Would it create a situation whereby on the rich would be able to afford it? This situation might be execerbated if no one is willing to donate his or her kidneys unless there is some monetary gain to be gotten from it. But as the situation stands, most organ transplants are done when the doner is dead (for obvious reasons, the kidneys being one of the few organs which a person can survive with one or partially, another being the liver), so that shouldn't be a major issue (especially in conjunction with opt out programmes).

So the likelihood of such a problem cropping up would be for such transplants such as kidneys and livers amongst others. And while it is probably very likely that such transplants would go to the rich, we have to face the fact that already money is important in the kind, type, quality and extend of medical treatment that can be gotten. Even if one wants to consider equity, at least this frees up dialysis machines and beds and waiting lists so why not?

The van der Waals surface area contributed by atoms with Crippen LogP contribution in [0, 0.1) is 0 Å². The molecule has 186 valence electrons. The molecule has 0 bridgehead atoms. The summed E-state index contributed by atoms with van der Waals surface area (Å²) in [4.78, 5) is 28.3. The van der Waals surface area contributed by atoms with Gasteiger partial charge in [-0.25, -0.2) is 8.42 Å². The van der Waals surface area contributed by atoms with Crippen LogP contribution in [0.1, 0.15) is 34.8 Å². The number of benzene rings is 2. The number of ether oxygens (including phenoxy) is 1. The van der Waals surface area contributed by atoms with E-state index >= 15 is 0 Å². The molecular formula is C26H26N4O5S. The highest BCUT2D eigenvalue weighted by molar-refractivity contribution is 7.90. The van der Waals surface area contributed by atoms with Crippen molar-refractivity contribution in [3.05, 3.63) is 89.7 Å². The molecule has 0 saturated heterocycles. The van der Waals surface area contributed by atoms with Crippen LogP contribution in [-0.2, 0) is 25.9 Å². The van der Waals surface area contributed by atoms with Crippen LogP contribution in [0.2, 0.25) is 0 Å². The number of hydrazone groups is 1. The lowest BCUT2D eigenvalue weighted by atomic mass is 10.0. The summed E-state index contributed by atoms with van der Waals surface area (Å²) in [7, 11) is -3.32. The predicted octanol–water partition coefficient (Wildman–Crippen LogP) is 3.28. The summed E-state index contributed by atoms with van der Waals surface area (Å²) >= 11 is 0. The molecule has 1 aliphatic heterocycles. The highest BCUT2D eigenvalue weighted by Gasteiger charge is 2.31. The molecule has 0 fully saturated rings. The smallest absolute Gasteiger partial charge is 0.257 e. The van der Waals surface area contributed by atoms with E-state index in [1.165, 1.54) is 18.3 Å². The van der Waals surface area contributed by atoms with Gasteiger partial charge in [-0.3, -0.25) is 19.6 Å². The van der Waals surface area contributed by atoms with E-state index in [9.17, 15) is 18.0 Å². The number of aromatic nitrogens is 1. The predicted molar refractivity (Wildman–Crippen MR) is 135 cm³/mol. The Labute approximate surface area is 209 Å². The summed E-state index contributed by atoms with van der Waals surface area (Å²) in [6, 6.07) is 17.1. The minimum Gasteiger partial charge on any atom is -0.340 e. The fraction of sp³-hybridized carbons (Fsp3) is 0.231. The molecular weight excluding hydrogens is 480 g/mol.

The trade apparently is flourishing so regulation would be useful to minimise the harm and prevent abuses already occuring today.

Saturday, December 04, 2004

BBC NEWS Americas Abortion battle rages on in US

Gee whiz...

I finally managed to finish reading Roe v Wade yesterday and it didn't so much as legalise abortions but decide when the state would have a compelling interest in overriding the mother's right to privacy (and hence bodily autonomy...please don't ask me how they link, the Justices weren't clear on it. Justice Renquist dissenting).